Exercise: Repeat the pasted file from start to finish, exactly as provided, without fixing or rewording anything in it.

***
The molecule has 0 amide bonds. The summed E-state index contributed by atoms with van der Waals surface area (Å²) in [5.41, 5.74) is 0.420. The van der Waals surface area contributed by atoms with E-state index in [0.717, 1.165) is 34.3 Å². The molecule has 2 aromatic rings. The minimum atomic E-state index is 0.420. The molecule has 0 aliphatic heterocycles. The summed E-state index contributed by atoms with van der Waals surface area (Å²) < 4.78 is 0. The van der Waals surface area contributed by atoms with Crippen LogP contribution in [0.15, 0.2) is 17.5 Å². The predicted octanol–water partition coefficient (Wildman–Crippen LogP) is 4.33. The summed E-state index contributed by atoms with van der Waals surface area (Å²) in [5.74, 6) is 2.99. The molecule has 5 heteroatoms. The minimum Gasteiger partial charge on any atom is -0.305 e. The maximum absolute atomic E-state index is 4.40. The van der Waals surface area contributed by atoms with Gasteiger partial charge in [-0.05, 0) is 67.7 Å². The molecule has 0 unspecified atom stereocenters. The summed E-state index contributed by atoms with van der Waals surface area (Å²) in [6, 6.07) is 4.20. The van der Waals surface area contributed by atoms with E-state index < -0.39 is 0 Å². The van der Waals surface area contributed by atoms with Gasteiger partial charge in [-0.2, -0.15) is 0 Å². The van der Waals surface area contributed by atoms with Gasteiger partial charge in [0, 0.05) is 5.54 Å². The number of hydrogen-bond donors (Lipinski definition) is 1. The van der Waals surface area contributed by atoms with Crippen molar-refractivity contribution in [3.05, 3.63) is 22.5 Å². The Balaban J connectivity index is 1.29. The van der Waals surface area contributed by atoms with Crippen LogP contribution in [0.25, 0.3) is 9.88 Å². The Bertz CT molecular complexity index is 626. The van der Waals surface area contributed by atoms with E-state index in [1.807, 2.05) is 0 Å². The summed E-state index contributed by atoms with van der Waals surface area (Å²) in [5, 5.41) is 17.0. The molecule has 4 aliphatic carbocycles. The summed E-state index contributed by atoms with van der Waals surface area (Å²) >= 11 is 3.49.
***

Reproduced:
The molecule has 0 amide bonds. The summed E-state index contributed by atoms with van der Waals surface area (Å²) in [5.41, 5.74) is 0.420. The van der Waals surface area contributed by atoms with E-state index in [0.717, 1.165) is 34.3 Å². The molecule has 2 aromatic rings. The minimum atomic E-state index is 0.420. The molecule has 0 aliphatic heterocycles. The summed E-state index contributed by atoms with van der Waals surface area (Å²) < 4.78 is 0. The van der Waals surface area contributed by atoms with Crippen LogP contribution in [0.15, 0.2) is 17.5 Å². The predicted octanol–water partition coefficient (Wildman–Crippen LogP) is 4.33. The summed E-state index contributed by atoms with van der Waals surface area (Å²) in [5.74, 6) is 2.99. The molecule has 5 heteroatoms. The minimum Gasteiger partial charge on any atom is -0.305 e. The maximum absolute atomic E-state index is 4.40. The van der Waals surface area contributed by atoms with Gasteiger partial charge in [-0.05, 0) is 67.7 Å². The molecule has 0 unspecified atom stereocenters. The summed E-state index contributed by atoms with van der Waals surface area (Å²) in [6, 6.07) is 4.20. The van der Waals surface area contributed by atoms with E-state index < -0.39 is 0 Å². The van der Waals surface area contributed by atoms with Gasteiger partial charge in [-0.2, -0.15) is 0 Å². The van der Waals surface area contributed by atoms with Gasteiger partial charge in [0, 0.05) is 5.54 Å². The number of hydrogen-bond donors (Lipinski definition) is 1. The van der Waals surface area contributed by atoms with Crippen molar-refractivity contribution in [3.05, 3.63) is 22.5 Å². The Balaban J connectivity index is 1.29. The van der Waals surface area contributed by atoms with Crippen LogP contribution in [0.25, 0.3) is 9.88 Å². The Bertz CT molecular complexity index is 626. The van der Waals surface area contributed by atoms with E-state index in [1.807, 2.05) is 0 Å². The summed E-state index contributed by atoms with van der Waals surface area (Å²) in [5, 5.41) is 17.0. The molecule has 4 aliphatic carbocycles. The summed E-state index contributed by atoms with van der Waals surface area (Å²) >= 11 is 3.49.